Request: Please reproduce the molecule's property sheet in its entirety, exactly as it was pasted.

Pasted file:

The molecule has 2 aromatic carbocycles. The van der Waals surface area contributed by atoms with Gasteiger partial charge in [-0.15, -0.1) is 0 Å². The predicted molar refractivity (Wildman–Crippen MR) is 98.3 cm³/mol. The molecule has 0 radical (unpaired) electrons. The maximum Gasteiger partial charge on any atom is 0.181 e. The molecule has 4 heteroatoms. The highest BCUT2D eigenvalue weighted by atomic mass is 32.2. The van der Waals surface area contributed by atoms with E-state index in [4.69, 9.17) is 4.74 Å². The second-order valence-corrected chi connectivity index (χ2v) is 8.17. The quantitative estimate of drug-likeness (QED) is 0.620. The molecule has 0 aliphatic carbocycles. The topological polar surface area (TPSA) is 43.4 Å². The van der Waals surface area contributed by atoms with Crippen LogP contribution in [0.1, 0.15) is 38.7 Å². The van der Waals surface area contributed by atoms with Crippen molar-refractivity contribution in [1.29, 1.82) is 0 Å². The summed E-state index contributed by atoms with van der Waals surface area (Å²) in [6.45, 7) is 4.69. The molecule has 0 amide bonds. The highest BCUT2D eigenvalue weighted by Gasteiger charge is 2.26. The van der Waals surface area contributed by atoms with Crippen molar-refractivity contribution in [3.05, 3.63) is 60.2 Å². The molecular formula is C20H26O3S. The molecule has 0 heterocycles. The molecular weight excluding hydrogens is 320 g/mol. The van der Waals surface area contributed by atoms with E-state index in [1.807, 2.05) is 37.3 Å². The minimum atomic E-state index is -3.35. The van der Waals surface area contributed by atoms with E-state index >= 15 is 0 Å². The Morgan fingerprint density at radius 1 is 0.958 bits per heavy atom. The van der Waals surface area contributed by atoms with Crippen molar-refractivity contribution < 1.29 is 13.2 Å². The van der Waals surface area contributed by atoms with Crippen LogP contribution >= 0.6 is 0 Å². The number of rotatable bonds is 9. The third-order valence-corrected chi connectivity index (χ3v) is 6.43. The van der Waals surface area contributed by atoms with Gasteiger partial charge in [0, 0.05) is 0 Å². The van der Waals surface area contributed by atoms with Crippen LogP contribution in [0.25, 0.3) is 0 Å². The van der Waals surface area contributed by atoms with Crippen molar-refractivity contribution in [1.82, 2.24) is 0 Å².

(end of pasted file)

The molecule has 2 aromatic carbocycles. The van der Waals surface area contributed by atoms with Gasteiger partial charge in [-0.15, -0.1) is 0 Å². The predicted molar refractivity (Wildman–Crippen MR) is 98.3 cm³/mol. The molecule has 0 radical (unpaired) electrons. The maximum Gasteiger partial charge on any atom is 0.181 e. The molecule has 4 heteroatoms. The highest BCUT2D eigenvalue weighted by atomic mass is 32.2. The van der Waals surface area contributed by atoms with E-state index in [4.69, 9.17) is 4.74 Å². The second-order valence-corrected chi connectivity index (χ2v) is 8.17. The quantitative estimate of drug-likeness (QED) is 0.620. The molecule has 0 aliphatic carbocycles. The topological polar surface area (TPSA) is 43.4 Å². The van der Waals surface area contributed by atoms with Crippen LogP contribution in [0.1, 0.15) is 38.7 Å². The van der Waals surface area contributed by atoms with Crippen molar-refractivity contribution in [1.29, 1.82) is 0 Å². The summed E-state index contributed by atoms with van der Waals surface area (Å²) in [6.45, 7) is 4.69. The molecule has 0 amide bonds. The highest BCUT2D eigenvalue weighted by Gasteiger charge is 2.26. The van der Waals surface area contributed by atoms with Crippen molar-refractivity contribution in [3.05, 3.63) is 60.2 Å². The molecular formula is C20H26O3S. The molecule has 0 heterocycles. The molecular weight excluding hydrogens is 320 g/mol. The van der Waals surface area contributed by atoms with E-state index in [1.807, 2.05) is 37.3 Å². The minimum atomic E-state index is -3.35. The van der Waals surface area contributed by atoms with E-state index >= 15 is 0 Å². The Morgan fingerprint density at radius 1 is 0.958 bits per heavy atom. The van der Waals surface area contributed by atoms with Crippen molar-refractivity contribution < 1.29 is 13.2 Å². The van der Waals surface area contributed by atoms with Crippen LogP contribution >= 0.6 is 0 Å². The number of rotatable bonds is 9. The third-order valence-corrected chi connectivity index (χ3v) is 6.43. The van der Waals surface area contributed by atoms with Gasteiger partial charge in [0, 0.05) is 0 Å². The van der Waals surface area contributed by atoms with Crippen LogP contribution in [0.25, 0.3) is 0 Å². The van der Waals surface area contributed by atoms with Crippen molar-refractivity contribution in [1.82, 2.24) is 0 Å².